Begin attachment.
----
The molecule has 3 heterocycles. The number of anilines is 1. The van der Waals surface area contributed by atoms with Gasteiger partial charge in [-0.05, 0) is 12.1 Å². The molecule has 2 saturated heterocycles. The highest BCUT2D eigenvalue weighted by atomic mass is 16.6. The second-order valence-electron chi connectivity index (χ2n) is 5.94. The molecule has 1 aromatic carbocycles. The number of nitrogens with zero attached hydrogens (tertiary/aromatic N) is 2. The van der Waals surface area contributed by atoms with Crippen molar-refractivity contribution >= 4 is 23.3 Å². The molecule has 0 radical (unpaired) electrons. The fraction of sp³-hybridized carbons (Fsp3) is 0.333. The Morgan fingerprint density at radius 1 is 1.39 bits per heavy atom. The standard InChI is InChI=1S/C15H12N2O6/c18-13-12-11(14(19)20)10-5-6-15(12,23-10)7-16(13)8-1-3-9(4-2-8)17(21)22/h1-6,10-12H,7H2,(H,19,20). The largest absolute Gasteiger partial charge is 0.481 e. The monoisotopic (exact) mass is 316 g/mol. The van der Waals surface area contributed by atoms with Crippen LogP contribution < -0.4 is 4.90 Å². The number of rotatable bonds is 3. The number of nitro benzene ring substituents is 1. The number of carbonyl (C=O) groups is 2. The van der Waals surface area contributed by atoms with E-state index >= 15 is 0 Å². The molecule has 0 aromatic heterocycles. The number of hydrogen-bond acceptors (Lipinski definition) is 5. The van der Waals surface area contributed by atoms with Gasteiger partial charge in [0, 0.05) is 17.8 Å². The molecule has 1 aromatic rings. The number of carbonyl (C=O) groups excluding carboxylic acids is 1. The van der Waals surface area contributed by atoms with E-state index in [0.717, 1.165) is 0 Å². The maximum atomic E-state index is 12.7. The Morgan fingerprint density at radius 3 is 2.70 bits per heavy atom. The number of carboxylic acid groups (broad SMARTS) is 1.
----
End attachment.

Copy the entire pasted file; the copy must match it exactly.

The molecule has 3 heterocycles. The number of anilines is 1. The van der Waals surface area contributed by atoms with Gasteiger partial charge in [-0.05, 0) is 12.1 Å². The molecule has 2 saturated heterocycles. The highest BCUT2D eigenvalue weighted by atomic mass is 16.6. The second-order valence-electron chi connectivity index (χ2n) is 5.94. The molecule has 1 aromatic carbocycles. The number of nitrogens with zero attached hydrogens (tertiary/aromatic N) is 2. The van der Waals surface area contributed by atoms with Crippen molar-refractivity contribution >= 4 is 23.3 Å². The molecule has 0 radical (unpaired) electrons. The fraction of sp³-hybridized carbons (Fsp3) is 0.333. The Morgan fingerprint density at radius 1 is 1.39 bits per heavy atom. The standard InChI is InChI=1S/C15H12N2O6/c18-13-12-11(14(19)20)10-5-6-15(12,23-10)7-16(13)8-1-3-9(4-2-8)17(21)22/h1-6,10-12H,7H2,(H,19,20). The largest absolute Gasteiger partial charge is 0.481 e. The monoisotopic (exact) mass is 316 g/mol. The van der Waals surface area contributed by atoms with Crippen LogP contribution < -0.4 is 4.90 Å². The number of rotatable bonds is 3. The number of nitro benzene ring substituents is 1. The number of carbonyl (C=O) groups is 2. The van der Waals surface area contributed by atoms with E-state index >= 15 is 0 Å². The molecule has 0 aromatic heterocycles. The number of hydrogen-bond acceptors (Lipinski definition) is 5. The van der Waals surface area contributed by atoms with Gasteiger partial charge in [0, 0.05) is 17.8 Å². The molecule has 1 aromatic rings. The number of carbonyl (C=O) groups excluding carboxylic acids is 1. The van der Waals surface area contributed by atoms with E-state index in [0.717, 1.165) is 0 Å². The maximum atomic E-state index is 12.7. The Morgan fingerprint density at radius 3 is 2.70 bits per heavy atom. The number of carboxylic acid groups (broad SMARTS) is 1.